One of the most powerful memoirs of recent years, Jeannette Walls recounts the story of her tumultuous childhood. She opens the book with the account of how at 3 years old, she ends up hospitalized with severe burns after pouring scalding water on herself when cooking hot dogs for lunch. You meet her charming father Rex, equal measures brilliant and paranoid; her mother Rose, selfish and depressed; and her three siblings, trying their best just to survive. To quote my husband, “Sometimes someone’s train wreck of a life is fascinating.”
There is no excuse to not read Tara Westover’s spectacular memoir. In my opinion, Educated was one of the best books of the last decade. Westover grew up in the rural mountains of Idaho with no formal education. Despite her extremist survivalist parents and violent older brother, Westover managed to make her way into college, eventually earning a Ph.D. Her amazing determination is inspiring while the circumstances of her childhood are incredibly sad. Definitely one of those books that will stay with you for a long time.
One of the highest-selling books of recent years, Michelle Obama’s memoir is easily one of the top five-star books to read. Detailing her childhood on the South Side of Chicago, her success as a working mother, and her years in the White House, Michelle Obama shows how her past has shaped her into who she has become today. A poignant memoir of a woman trying to do her best for her family while balancing the greater good of having a husband in politics, Obama’s story is a remarkable tale no matter what your political affiliation.
Marley & Me
I don’t even like dogs, and I loved this book. The antics of Marley, the world’s worst dog, are simply hilarious. Even more, the love that springs up between Marley and his owner despite Marley’s many flaws is so touching. A great reminder for you to be grateful for the love of four-legged friends in your life. When Marley eventually dies of old age, you’ll be in tears at the wonderful life of “the world’s worst dog.”
I Am, I Am, I Am
I can’t begin to describe how incredible this book is. Instead of telling you her life story, Maggie O’Farrell gives you glimpses into her life through separate incidents where she brushed against death, which has occurred surprisingly often. From a childhood illness to near-fatal accidents to miscarriage, O’Farrell gives you such an intriguing look not just at how she has almost died, but more importantly how she has lived. If you are willing to listen to an audiobook, the narrator on this one is exceptional.
Nonfiction 5 Star Books to Read
Band of Brothers
Stephen E. Ambrose
The thrilling account of Easy Company, a unit of the 506th Regiment of the 101st Airborne Division of the US Army is one of my favorite World War 2 books. The book gets its title from the Shakespeare quote, “We few, we happy few, we band of brothers. For he today who sheds his blood with me shall be my brother.” Instead of following one man’s journey, the cast of characters winds in and out as men come and go from the company due to reassignment, injury, and death. Stephen Ambrose’s powerful book is a remarkable look at the everyday men who became legends.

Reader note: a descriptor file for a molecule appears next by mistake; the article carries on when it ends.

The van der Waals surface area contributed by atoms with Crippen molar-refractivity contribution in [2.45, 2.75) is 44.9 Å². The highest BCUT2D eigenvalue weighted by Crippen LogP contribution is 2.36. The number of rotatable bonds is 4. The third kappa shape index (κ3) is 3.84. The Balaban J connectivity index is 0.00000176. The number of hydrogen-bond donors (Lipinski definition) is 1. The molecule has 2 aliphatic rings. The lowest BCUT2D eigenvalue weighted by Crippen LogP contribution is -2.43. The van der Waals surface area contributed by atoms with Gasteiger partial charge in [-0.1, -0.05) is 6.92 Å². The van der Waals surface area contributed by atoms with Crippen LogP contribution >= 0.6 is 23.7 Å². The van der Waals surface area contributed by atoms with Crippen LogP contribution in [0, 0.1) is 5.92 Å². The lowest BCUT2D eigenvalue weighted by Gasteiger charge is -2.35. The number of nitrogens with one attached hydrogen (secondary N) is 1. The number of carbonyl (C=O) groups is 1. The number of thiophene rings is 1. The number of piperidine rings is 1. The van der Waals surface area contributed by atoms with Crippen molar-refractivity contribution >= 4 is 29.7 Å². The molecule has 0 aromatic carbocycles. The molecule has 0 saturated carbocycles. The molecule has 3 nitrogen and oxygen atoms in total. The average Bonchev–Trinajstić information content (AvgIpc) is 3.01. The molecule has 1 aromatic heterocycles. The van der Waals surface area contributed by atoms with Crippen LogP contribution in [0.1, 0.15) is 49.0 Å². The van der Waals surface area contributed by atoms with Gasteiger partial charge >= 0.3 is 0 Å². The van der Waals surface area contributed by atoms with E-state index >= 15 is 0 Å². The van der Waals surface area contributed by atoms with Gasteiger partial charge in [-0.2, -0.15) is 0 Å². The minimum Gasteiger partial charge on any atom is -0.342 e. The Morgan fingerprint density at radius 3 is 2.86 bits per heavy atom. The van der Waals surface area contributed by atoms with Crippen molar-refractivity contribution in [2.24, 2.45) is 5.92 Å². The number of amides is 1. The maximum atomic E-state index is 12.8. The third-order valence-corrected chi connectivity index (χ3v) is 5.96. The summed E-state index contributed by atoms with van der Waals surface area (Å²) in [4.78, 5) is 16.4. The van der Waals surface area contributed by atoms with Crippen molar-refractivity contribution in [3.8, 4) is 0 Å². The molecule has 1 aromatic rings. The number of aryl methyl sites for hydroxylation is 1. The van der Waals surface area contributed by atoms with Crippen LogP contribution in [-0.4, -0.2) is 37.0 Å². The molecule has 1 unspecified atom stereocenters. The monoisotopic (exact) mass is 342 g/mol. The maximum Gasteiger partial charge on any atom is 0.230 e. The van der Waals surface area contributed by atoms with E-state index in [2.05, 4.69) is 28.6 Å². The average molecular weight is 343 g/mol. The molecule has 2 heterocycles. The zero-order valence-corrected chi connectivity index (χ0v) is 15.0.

David McCullough is the king of history, and you can’t go wrong with any of his books. In this astounding work, McCullough tells of one year of the American Revolution – of the leadership of George Washington, the brilliance of Nathanael Greene, and the ingenuity of Henry Knox. Giving a fascinating look at the war that lead to American independence, McCullough brings history to life for even non-history buffs.
In Cold Blood
Truman Capote was the founder of narrative nonfiction with his thrilling look at an unspeakable crime. On November 15, 1959, in the small farming town of Holcomb, Kansas, two men brutally murder the Clutter family in their home for no apparent reason. Through extensive interviews from the first days on the scene and following the events all the way to the execution of the murderers, Capote suspensefully unfolds the whole story of exactly what happened and more intriguing of all, why it happened. Make sure you set aside a chunk of time to read this modern classic because, I promise, once you start you’ll realize this is a book you can’t put down.
The Blind Side
Did you know the Oscar-winning movie was based on a five star book? Michael Lewis is an expert at writing narrative nonfiction, and he takes his talents to cover football in The Blind Side. You probably know it’s the inspiring story of Michael Oher, who, after being taken in by the Tuohy family, rose to become one of the most sought after football players of his generation. However, what you probably don’t realize is that the book itself is also about the evolution of football. Lewis gives a fascinating look at how the game has changed over the decades and why that leads to the importance of Michael Oher’s position.
The Only Plane in the Sky